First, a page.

Parkinson’s Disease and other movement disorders
What are movement disorders?
Movement disorders are brain disorders that cause impaired movement. Nerve diseases cause lots of movement disorders, such as Parkinson’s disease. Often, movement disorders are hereditary. Other times, they’re caused by injuries, autoimmune diseases, or infections. With movement disorders, you may notice that you have dyskinesia or tremors.
What is Parkinson’s disease?
Parkinson’s disease is a type of movement disorder, and results from the loss of dopamine-producing brain cells. Dopamine is a chemical in the brain. The four primary symptoms of Parkinson’s are:
- Tremor, or trembling in hands, arms, legs, jaw, and face
- Rigidity, or stiffness of the limbs and trunk
- Bradykinesia, or slowness of movement
- Postural instability, or impaired balance and coordination
As these symptoms become worse, patients may have difficulty walking, talking, or completing other simple tasks. Parkinson’s usually affects people over the age of 50. Although the early symptoms of Parkinson’s are subtle, as the disease progresses, the tremor which affects most Parkinson’s patients may start to get in the way of daily activities. Patients may also have depression and other emotional changes; difficulty in swallowing, chewing, and speaking; urinary problems or constipation; skin problems; and sleep disruptions.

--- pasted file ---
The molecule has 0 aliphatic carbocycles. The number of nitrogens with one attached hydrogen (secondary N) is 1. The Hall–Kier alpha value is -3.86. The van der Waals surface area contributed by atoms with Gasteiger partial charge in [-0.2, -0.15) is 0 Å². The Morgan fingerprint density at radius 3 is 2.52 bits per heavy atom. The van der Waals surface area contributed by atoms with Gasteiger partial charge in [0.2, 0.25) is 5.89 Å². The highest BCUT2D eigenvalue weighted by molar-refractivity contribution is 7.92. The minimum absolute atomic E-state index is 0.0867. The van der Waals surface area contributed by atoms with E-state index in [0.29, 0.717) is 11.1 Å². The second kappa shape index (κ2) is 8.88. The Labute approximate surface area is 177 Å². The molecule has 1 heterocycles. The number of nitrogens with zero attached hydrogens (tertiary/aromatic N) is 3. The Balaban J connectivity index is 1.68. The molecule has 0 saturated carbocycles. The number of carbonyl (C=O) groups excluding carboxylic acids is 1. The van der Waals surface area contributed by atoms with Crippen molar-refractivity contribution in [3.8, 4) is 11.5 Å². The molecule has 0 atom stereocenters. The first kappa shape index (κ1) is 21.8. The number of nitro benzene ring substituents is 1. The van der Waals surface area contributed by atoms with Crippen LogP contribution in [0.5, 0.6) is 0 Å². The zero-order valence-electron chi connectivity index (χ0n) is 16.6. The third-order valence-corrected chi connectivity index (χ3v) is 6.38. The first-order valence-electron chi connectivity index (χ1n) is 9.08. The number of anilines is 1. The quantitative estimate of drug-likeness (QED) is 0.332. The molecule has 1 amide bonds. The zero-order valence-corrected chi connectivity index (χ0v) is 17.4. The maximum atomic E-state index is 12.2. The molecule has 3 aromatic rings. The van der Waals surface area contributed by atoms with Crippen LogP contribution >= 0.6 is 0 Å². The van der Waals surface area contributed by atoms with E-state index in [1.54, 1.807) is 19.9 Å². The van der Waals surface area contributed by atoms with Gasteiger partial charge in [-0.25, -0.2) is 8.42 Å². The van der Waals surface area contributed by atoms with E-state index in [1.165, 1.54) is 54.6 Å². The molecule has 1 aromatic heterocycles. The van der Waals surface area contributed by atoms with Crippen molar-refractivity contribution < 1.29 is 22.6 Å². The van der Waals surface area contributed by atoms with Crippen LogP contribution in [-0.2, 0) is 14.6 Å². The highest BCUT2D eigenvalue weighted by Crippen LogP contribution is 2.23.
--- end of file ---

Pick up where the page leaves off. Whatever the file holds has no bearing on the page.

How is Parkinson’s disease treated?
For now, there is no cure, but medications can help. Usually, patients are given a medicine called levodopa combined with one called carbidopa. Here’s some more information about levopoda:
- Nerve cells can use levodopa to make dopamine and replenish the brain’s dwindling supply
- Carbidopa keeps levodopa from being made into dopamine until it reaches the brain
- Although levodopa helps in at least 75% of Parkinson’s cases, not all symptoms respond equally
- Bradykinesia and rigidity respond best, while tremor may be only reduced a little bit. Problems with balance and other symptoms may not be relieved at all.
In some cases, surgery may be appropriate if the disease doesn’t respond to drugs. A therapy called deep brain stimulation (DBS) has now been approved by the U.S. Food and Drug Administration. In DBS:
- Electrodes are implanted into the brain and connected to a small electrical device that can be externally programmed
- PD patients may not need as much levodopa and other drugs, which in turn decreases side effects
- Fluctuation of symptoms and to reduce tremors, slowness of movements, and gait problems can be eased
DBS requires careful programming of the stimulator device in order to work correctly.